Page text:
Lambda Literary Award finalist
Alan Turing, subject of the Oscar-winning 2014 film The Imitation Game, was the brilliant mathematician solicited by the British government to help decipher messages sent by Germany's Enigma machines during World War II. The work of Turing and his colleagues at Hut 8 saved countless lives and millions' worth of British goods and merchandise.
At the same time, as a homosexual he was forced to lead a tortured, secret life. After a young man stole money from him, he went to the police, where he confessed his homosexuality; he was charged with gross indecency and only avoided prison after agreeing to undergo chemical castration. Tragically, he committed suicide two years later.
The particulars of Turing's achievements were only made known in 2012, following the release of once-classified papers. Authors Liberge and Delalande used this information to create a graphic biography that is scientifically rigorous yet understandable for the lay reader.
Delving deeper into Turing's life than The Imitation Game, this graphic work is an intimate portrayal of a brilliant gay man living in an intolerant world.
Eric Liberge has authored or co-authored over thirty graphic novels in his native France, including books on Versailles and World War II, as well as numerous books in the fantasy genre.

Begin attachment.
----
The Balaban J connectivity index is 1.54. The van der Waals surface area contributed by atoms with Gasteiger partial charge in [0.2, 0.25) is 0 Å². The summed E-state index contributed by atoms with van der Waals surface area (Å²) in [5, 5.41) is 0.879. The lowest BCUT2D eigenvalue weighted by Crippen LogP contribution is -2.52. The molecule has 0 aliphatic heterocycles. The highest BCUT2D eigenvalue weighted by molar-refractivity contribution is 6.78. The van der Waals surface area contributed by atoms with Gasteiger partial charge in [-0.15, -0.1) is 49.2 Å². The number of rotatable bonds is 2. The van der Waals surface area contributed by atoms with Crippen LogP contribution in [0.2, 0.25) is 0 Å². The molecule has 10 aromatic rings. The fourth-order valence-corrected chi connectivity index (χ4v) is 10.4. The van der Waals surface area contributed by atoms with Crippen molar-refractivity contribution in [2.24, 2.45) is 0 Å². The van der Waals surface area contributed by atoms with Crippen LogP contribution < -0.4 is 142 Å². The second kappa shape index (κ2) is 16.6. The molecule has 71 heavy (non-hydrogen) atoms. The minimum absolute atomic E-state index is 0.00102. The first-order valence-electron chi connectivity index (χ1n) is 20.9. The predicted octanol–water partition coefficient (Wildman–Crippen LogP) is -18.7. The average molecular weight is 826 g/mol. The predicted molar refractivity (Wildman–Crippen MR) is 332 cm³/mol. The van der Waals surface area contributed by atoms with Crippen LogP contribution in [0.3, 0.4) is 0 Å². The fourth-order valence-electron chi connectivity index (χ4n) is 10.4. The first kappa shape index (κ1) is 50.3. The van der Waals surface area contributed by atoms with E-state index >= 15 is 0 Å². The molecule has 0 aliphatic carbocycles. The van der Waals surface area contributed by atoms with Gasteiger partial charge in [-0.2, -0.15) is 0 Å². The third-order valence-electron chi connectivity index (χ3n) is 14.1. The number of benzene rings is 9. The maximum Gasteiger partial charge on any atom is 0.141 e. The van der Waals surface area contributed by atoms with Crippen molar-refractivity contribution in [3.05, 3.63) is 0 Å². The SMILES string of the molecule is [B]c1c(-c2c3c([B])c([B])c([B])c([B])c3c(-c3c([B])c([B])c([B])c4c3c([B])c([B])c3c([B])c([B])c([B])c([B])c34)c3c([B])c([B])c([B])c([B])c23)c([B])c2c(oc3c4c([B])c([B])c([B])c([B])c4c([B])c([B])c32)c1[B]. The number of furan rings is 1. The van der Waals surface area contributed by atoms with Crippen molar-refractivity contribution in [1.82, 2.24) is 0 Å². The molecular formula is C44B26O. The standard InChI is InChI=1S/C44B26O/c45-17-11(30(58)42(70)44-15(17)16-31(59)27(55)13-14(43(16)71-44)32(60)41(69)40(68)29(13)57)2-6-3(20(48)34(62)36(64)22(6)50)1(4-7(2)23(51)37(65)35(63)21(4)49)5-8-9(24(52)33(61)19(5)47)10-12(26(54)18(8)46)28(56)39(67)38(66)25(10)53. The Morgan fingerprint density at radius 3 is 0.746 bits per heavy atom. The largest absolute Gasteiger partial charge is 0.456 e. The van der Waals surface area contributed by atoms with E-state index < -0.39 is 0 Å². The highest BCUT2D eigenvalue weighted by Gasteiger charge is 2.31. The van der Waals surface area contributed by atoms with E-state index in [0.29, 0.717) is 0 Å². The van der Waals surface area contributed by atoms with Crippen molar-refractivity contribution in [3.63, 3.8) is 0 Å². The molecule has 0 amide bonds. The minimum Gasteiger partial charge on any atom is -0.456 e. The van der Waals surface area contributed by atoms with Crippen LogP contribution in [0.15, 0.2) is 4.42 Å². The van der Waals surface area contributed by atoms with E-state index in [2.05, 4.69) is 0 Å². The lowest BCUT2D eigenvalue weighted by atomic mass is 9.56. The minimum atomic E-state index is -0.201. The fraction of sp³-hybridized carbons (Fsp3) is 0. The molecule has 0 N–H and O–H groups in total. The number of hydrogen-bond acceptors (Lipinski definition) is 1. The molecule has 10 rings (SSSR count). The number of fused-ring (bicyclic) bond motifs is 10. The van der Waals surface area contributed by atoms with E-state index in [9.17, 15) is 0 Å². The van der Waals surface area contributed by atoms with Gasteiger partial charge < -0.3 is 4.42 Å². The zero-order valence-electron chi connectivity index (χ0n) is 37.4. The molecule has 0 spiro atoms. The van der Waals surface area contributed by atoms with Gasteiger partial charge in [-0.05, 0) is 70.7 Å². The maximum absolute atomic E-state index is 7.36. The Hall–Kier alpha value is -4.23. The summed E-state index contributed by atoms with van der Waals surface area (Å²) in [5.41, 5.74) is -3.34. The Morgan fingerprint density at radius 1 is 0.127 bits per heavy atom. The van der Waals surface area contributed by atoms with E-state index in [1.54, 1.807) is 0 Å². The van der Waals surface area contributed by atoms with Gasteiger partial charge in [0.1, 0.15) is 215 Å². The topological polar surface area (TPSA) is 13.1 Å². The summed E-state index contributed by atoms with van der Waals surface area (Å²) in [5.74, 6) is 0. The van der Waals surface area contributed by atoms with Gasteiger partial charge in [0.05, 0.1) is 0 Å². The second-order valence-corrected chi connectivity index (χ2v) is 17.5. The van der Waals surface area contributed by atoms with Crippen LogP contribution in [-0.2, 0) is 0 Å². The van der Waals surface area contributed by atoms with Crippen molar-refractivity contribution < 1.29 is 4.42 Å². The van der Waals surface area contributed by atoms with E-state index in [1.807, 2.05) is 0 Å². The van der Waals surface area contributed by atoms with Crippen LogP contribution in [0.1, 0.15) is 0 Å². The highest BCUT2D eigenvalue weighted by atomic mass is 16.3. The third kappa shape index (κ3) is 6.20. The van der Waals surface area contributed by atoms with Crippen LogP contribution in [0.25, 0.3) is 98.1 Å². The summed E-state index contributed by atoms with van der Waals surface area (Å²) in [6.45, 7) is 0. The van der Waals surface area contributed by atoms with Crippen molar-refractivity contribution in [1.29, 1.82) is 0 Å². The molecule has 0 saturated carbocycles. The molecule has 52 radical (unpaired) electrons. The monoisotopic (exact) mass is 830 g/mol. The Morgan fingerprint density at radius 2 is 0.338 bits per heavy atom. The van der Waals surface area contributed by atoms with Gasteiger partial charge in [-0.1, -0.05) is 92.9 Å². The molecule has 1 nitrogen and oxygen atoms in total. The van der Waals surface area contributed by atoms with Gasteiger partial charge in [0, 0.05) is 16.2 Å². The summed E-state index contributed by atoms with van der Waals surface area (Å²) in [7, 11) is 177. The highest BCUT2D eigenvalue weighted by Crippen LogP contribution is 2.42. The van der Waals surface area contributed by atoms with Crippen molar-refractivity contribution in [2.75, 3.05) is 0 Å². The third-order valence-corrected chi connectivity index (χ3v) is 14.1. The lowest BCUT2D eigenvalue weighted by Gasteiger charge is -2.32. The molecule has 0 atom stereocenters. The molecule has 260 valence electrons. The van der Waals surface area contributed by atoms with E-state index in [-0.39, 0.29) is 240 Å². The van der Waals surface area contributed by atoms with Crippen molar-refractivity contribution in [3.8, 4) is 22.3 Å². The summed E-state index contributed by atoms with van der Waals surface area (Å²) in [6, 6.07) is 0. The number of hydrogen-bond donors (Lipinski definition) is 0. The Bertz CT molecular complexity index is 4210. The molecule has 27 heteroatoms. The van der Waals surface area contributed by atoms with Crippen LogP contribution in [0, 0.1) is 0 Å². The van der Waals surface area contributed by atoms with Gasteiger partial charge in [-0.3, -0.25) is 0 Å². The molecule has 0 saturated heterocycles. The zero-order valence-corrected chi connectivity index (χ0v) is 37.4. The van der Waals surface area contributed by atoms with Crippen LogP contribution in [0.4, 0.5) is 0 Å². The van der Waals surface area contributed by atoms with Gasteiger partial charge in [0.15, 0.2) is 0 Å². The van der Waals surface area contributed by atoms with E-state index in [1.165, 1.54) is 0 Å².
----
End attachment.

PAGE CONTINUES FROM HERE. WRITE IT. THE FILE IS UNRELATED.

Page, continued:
Arnaud Delalande is the author of nine novels as well as numerous graphic novels in France, including Le Piege de Dante (Dante's Trap), translated into twenty languages. His prizes include le Prix du Roman d'Evasion and le Prix Charles-Oulmont de la Fondation de France.
David Homel is a writer, journalist, filmmaker, and translator, and the author of seven novels. He has translated many French-language books into English and is a two-time recipient of the Governor General's Literary Award for Translation. He lives in Montreal.
As so often happens when a historical figure becomes a pop icon, something gets left out in the process, and forcing Turing's life into the familiar mold of the tortured genius is reductive and misleading. This new graphic novel offers a fuller portrait of Turing as a human being while also honoring his many intellectual accomplishments.
The presentation of Turing as towering intellect harrowed by guilt and despair gestures toward some of the best examples of the American comic book, particularly the self doubting, dark super heroes of the Marvel comics. Think of this character, and this book, as an implausible but nonetheless successful blend of Batman and Crime and Crime and Punishment's Raskolnikov. -Vancouver Sun
Arnaud Delalande succeeded in making me care for Turing beyond his well known accomplishments. And Eric Liberge's art throughout is an absolute marvel for the eyes. -Gay League
An eminently readable book that's pleasantly informative, even philosophically edifying. -subTerrain